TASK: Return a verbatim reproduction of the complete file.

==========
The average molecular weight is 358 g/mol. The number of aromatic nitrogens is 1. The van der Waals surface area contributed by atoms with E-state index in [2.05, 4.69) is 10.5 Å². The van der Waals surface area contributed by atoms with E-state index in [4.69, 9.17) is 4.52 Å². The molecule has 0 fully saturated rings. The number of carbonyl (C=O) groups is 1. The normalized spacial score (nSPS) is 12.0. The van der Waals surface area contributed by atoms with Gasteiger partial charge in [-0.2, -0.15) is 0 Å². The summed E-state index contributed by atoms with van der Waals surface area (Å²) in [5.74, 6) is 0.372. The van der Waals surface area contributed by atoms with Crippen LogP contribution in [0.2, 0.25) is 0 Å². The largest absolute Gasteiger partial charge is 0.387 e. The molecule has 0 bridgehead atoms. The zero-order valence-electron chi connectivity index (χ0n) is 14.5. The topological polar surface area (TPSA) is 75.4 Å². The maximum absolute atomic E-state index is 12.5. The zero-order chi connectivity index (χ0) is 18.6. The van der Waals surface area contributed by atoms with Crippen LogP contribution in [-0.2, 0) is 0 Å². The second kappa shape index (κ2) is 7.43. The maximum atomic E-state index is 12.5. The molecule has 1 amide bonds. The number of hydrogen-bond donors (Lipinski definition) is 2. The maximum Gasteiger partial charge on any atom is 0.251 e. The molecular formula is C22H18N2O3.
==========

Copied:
The average molecular weight is 358 g/mol. The number of aromatic nitrogens is 1. The van der Waals surface area contributed by atoms with E-state index in [2.05, 4.69) is 10.5 Å². The van der Waals surface area contributed by atoms with E-state index in [4.69, 9.17) is 4.52 Å². The molecule has 0 fully saturated rings. The number of carbonyl (C=O) groups is 1. The normalized spacial score (nSPS) is 12.0. The van der Waals surface area contributed by atoms with Gasteiger partial charge in [-0.2, -0.15) is 0 Å². The summed E-state index contributed by atoms with van der Waals surface area (Å²) in [5.74, 6) is 0.372. The van der Waals surface area contributed by atoms with Crippen LogP contribution in [0.2, 0.25) is 0 Å². The largest absolute Gasteiger partial charge is 0.387 e. The molecule has 0 bridgehead atoms. The zero-order valence-electron chi connectivity index (χ0n) is 14.5. The topological polar surface area (TPSA) is 75.4 Å². The maximum absolute atomic E-state index is 12.5. The zero-order chi connectivity index (χ0) is 18.6. The van der Waals surface area contributed by atoms with Crippen LogP contribution in [-0.2, 0) is 0 Å². The second kappa shape index (κ2) is 7.43. The maximum atomic E-state index is 12.5. The molecule has 1 amide bonds. The number of hydrogen-bond donors (Lipinski definition) is 2. The maximum Gasteiger partial charge on any atom is 0.251 e. The molecular formula is C22H18N2O3.